Learning to Fly

Learning to Fly

This little plaque — actually, a retablo — caught my eye while having lunch in an Albuequerqe, NM, restaurant on a recent trip to the Center for Action and Contemplation. The image is of Joseph of Cupertino, a 17th century Franciscan saint who is the patron of air travel, soaring among hot air balloons.

Joseph was known for his ecstacies and for levitation; over 70 instances of this were recorded during his lifetime. It is said that he was so moved by any mention of God or the Blessed Mother, or by hearing church bells or hymns, or when encountering other profound religious symbols that he would lift off the ground and hover, sometimes sailing over the heads of people to get to a statue of the Immaculate Conception or to the altar. This was not always welcomed by the heirarchy; Joseph was questioned extensively by Inquisition officials and often confined to his friary cell.   

I think it would be wonderful to levitate and fly for short distances. Sometimes in dreams I will soar above a crowd or cross a waterway. In one dream, I conveniently floated from one side of the street to the other while a parade marched down the center of the roadway. Dreams of flying are not uncommon; it seems to be something that appeals deeply to the human spirit (see Icarus).

More retablos of saints

Even more remarkable than levitation, perhaps, is bilocation. Padre Pio, whose feast day we celebrated on September 23, was known for this phenomenon in addition to having the stigmata. Other saints have been said to have bilocated, such as Anthony of Padua, Gerard Majella, and Martin de Porres. It’s not just Catholics who travel this way; it’s almost a stereotypical depiction to see Hindu holy people floating off the ground or to hear accounts of them being in two places at once.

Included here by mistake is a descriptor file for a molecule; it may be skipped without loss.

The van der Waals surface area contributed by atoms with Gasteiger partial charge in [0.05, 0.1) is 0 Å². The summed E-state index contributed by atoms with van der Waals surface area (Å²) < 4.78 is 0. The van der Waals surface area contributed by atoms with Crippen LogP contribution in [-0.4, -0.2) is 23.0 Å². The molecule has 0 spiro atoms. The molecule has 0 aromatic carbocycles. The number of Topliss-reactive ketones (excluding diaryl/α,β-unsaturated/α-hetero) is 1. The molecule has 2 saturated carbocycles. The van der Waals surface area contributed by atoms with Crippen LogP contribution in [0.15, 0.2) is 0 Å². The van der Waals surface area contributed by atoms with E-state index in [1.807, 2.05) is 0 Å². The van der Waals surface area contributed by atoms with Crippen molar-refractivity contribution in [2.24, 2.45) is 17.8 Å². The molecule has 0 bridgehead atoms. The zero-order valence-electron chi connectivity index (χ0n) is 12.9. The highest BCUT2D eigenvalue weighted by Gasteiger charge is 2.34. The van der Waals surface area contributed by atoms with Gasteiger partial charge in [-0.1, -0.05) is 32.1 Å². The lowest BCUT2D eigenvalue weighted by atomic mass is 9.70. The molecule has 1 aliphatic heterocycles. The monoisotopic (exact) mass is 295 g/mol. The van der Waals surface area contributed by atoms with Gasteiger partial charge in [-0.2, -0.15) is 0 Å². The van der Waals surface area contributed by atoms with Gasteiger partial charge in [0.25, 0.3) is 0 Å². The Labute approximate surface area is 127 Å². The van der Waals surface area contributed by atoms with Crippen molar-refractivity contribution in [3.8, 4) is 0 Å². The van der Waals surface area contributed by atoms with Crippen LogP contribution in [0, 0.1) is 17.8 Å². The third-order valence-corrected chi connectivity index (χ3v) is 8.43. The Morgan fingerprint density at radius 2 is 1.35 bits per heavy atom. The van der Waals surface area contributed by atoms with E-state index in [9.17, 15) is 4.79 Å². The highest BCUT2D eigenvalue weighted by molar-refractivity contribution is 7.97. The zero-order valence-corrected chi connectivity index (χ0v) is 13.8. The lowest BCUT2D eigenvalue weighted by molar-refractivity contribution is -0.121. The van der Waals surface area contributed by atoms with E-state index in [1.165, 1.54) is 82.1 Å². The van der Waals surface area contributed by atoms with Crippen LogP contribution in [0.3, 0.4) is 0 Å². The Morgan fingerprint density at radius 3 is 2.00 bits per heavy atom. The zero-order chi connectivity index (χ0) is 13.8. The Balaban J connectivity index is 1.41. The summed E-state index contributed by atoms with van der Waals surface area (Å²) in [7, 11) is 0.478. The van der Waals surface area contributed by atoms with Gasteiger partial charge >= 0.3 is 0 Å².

Levitation, bilocation, the stigmata: these signs of holiness and otherworldliness are marks of exceptional people who are in the world but not of it.  They, like Jesus, “do not belong to the world, just as I do not belong to the world” (John 17:16).

The icon of St. Joseph of Cupertino floating among the hot air balloons is a whimsical image that speaks of a greater reality. Our souls are not rooted in the ground but are meant to soar among higher things.

  • How do you feel about religious phenomena such as levitation?

P.S. Albuquerque is known for being an ideal place for hot air balloons; its annual international balloon festival starts this Saturday, October 1.

Photos: Mary Carol Kendzia

 
 

About the Author

Mary Carol Kendzia is a product development director for Franciscan Media Books. She lives in Rhode Island, where she occasionally dips her toes into the Atlantic and reflects on the mysteries of life, among other things.